The Full Board, at its meeting held on April 17, 2012, considered the above captioned case for Mandatory Full Board Review of the Board Panel Memorandum of Decision filed on August 25, 2011.
The issue presented for Mandatory Full Board Review is whether the evidence supports establishment of a claim for anxiety and depression.
The Workers' Compensation Law Judge (WCLJ) found that the claimant suffered a compensable stress injury, and established the claim for situational anxiety, agoraphobia, panic, and depression.
The Board Panel majority affirmed the WCLJ's decision.
The dissenting Board Panel member would have disallowed the claim because the stress experienced by the claimant was not greater than that experienced by similarly situated workers.
On September 23, 2011, the self-insured employer (SIE) filed a request for Mandatory Full Board Review. The claimant did not file a rebuttal.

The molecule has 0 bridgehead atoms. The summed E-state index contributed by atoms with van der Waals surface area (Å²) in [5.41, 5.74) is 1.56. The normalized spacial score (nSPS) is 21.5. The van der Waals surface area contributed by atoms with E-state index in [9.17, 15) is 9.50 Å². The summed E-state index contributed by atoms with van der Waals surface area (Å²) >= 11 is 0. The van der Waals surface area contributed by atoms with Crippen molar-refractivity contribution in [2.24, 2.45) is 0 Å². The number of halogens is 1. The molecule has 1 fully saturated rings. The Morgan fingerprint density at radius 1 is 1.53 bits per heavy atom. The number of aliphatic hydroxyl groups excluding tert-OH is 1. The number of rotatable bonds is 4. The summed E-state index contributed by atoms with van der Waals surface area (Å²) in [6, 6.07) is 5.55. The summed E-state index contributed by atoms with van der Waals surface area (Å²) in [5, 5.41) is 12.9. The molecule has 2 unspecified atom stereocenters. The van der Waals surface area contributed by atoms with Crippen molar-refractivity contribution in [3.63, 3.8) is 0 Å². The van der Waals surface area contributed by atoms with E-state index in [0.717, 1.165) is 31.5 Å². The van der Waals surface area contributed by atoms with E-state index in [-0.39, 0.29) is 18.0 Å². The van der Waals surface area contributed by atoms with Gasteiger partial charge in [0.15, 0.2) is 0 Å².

Upon review, the Full Board votes to adopt the following findings and conclusions.
The claimant worked as a keyboard specialist at a correctional facility. On August 27, 2010, the claimant filed a Form C-3 (Employee Claim), alleging that she suffered from high blood pressure, stress, anxiety, and depression, as a result of workplace harassment. The SIE controverted the claim.
The claimant, her co-worker, her former co-worker and the union local president testified at a hearing on January 10, 2011. The claimant testified that she had been working as a keyboard specialist for the SIE for six and a half years. She was out of work from June 2009 to March 2010, due to a non-work-related neck condition. When she returned to her job in March 2010, her previous supervisor had been promoted, and she was assigned to work for his replacement (New Supervisor). The claimant stated that, while she had never had any problems with her prior supervisor, except for absenteeism, the New Supervisor raised his voice to her and she could not do anything right. The claimant stated that the New Supervisor would say hello to her co-worker in the morning, but ignore the claimant. She testified that a co-worker told her that before the claimant returned to work the New Supervisor asked the co-worker to switch jobs with the claimant because he had heard things about the claimant.